Important Regulations



Beschreibung: European Union

June 2009 – Decisions adopted jointly by the EU Parliament and the Council / Decision No 455/2009/EC on 6 May 2009 amending Council Directive 76/769/EEC as regards restriction on the marketing and use of dichloromethane. or pdf download: Link Dichloromethane is the last substance to be regulated under the EU’s 1976 directive on limiting the marketing and use of dangerous substances. The directive was officially repealed on June 1, 2009 and its provisions moved into the EU’s REACH regulation. This alone shows how strong and serious all parties were engaged in bringing this DCM paint stripper debate to a safer end for the users, with the exception for those which will continue to be exposed based on derogations by their member states.



December 1995 – Bundesminister für Umwelt über Verbote und Beschränkungen von organischen Lösungsmittel / Federal Minister for the Environment, Ban and Restrictions on Organic Solvents : Link

§ 1 (1) defines the application range for organic solvents including paint removers (page 1). According to §3 (1) the marketing of formulated products as defined in §1 (1), containing chlorinated hydrocarbons or benzene is forbidden (page 2).



May 1993 – Arbeids Tilsynet / National Working Environment Authority, Denmark : Link
Executive Order on the Determination of Code Numbers
The Executive order No. 301 of 13 May 1993 determines how a code number of a product Executive order on Work with Code-numbered Products is calculated by taking into account all its ingredients to define the minimum safety precautions to be taken in certain work situations. A code number consists of 2 elements and the number before the hyphen (MAL – amount of air needed for occupational hygiene) addresses the risk of vapours to be inhaled when the number after the hyphen (MAL-factor) targets possible skin and eye contact, inhalation of drops or dust and unintended ingestion.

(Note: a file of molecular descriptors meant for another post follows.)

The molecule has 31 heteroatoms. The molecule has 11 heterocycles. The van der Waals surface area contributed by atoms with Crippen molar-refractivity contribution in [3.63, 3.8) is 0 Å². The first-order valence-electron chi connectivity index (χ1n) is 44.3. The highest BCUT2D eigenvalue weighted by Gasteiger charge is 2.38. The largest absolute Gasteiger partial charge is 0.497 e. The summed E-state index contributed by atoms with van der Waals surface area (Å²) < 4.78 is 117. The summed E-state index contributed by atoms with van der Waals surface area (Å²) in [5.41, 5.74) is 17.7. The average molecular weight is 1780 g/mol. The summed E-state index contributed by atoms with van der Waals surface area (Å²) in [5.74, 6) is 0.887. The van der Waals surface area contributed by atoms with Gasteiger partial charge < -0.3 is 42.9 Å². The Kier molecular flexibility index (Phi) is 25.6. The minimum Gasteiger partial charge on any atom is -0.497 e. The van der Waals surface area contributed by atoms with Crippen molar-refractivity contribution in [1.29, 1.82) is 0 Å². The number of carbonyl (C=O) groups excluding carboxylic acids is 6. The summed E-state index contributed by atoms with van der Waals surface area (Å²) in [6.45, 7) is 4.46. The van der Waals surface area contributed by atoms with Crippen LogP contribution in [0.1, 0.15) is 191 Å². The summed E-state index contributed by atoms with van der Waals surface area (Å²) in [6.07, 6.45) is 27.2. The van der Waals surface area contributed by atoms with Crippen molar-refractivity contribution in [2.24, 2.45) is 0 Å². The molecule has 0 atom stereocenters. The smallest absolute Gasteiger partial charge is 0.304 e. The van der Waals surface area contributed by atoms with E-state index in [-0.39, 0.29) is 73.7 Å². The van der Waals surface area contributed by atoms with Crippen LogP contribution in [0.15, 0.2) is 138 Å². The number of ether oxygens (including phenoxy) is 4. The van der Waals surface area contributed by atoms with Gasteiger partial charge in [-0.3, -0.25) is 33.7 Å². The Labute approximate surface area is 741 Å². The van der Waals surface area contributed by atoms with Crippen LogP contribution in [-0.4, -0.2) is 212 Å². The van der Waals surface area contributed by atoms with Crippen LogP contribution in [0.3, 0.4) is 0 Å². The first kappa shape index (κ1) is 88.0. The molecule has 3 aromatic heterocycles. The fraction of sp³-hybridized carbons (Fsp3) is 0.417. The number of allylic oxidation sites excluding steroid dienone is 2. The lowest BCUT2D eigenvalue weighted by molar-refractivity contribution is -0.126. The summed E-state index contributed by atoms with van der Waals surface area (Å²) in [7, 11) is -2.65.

Executive order on Work with Code-numbered Products
The Executive order No. 302 of 13 May 1993 defines that all traded products in Denmark need a code number defined acc. to Executive order 301.
: Link (English)
According to experts from the Danish Painters Occupational Health Service a paint strippers containing 25-30% dichloromethane would typical have a code number of 5-6, the highest possible.
According to the Danish Working Environment Authority a professional decorator would need an approval from the authority if wants to use a DCM paint stripper and such a case has not happened for many years.
In 2000 a project was launched that was built onto a voluntary agreement between paint industry and the Danish EPA to substitute dichloromethane in paint strippers. This project introduced a tax per kg dichloromethane used to achieve 100% substitution and recommended possible alternatives.
: Link (read English summery on page 12)



February 2006 – Bundesanstalt für Arbeitsschutz und Arbeitsmedizin (BAuA) – Germany – Federal Institute for Occupational Safety and Health (FIOSH)
TRGS 612 “Ersatzstoffe, Ersatzverfahren und Verwendungsbeschaenkungen für dichlormethanhaltige Abbeizmittel”
TRGS 612 “Substitute substances, substitute processes and restrictions on the use of methylene chloride-based paint strippers“
: Link
In this latest revision of the Technical Regulation for Hazardous Substances – TRGS 612 – the Federal Institute comes to the conclusion that the hazard potential of methylene chloride-based paint strippers is not fully apparent from the classification and labelling information, whilst suitable, effective, methylene chloride-free paint strippers can be readily obtained (and readily used from a technical viewpoint) for all coatings that are removable with methylene chloride-based strippers. A list of methylene chloride-free paint strippers can be downloaded at (visit also our section “important links”).
The text of this regulation is available in German and English.

January 2006 – Bundesanstalt für Arbeitsschutz und Arbeitsmedizin (BAuA)
TRGS 900 Arbeitsplatzgrenzwerte : Link
As part of the revision of the Technical Regulation for Hazardous Substances – TRGS 900 – the list of Exposure Limits no longer includes methylene chloride (dichloromethane). The old value of 100 ppm has been deleted and a new value has not been defined because the risks associated with thís substance are considered unacceptable and protective measures are thus insufficient according to a BAuA toxicologist at the DCM Paint Stripper Forum in Brussels in November 2005.


European Union

November 2001 – Official Journal of the European Communities
: Link
This list of priority substances including substances identified as priority hazardous substances, provided for in Article 16(2) and (3) of Directive 2000/60/EC is adopted. Dichloromethane is listed as No. 11 in the field of Water Policy.



October 1997 – U.S. Department of Labor / Occupational Safety & Health Administration

: Link
Occupational Exposure to Methylene Chloride 68:1494-1619
OSHA has determined that the current permissible exposure limits (PELs) allow employee exposure to a significant risk and is reducing the existing 8/hour time/weighted average (TWA) exposure from 500 ppm of air to 25 ppm. The final standard will prevent an estimated 31 cancer deaths per year and an estimated three deaths per year from acute central nervous system and carboxyhemoglobinemic effects.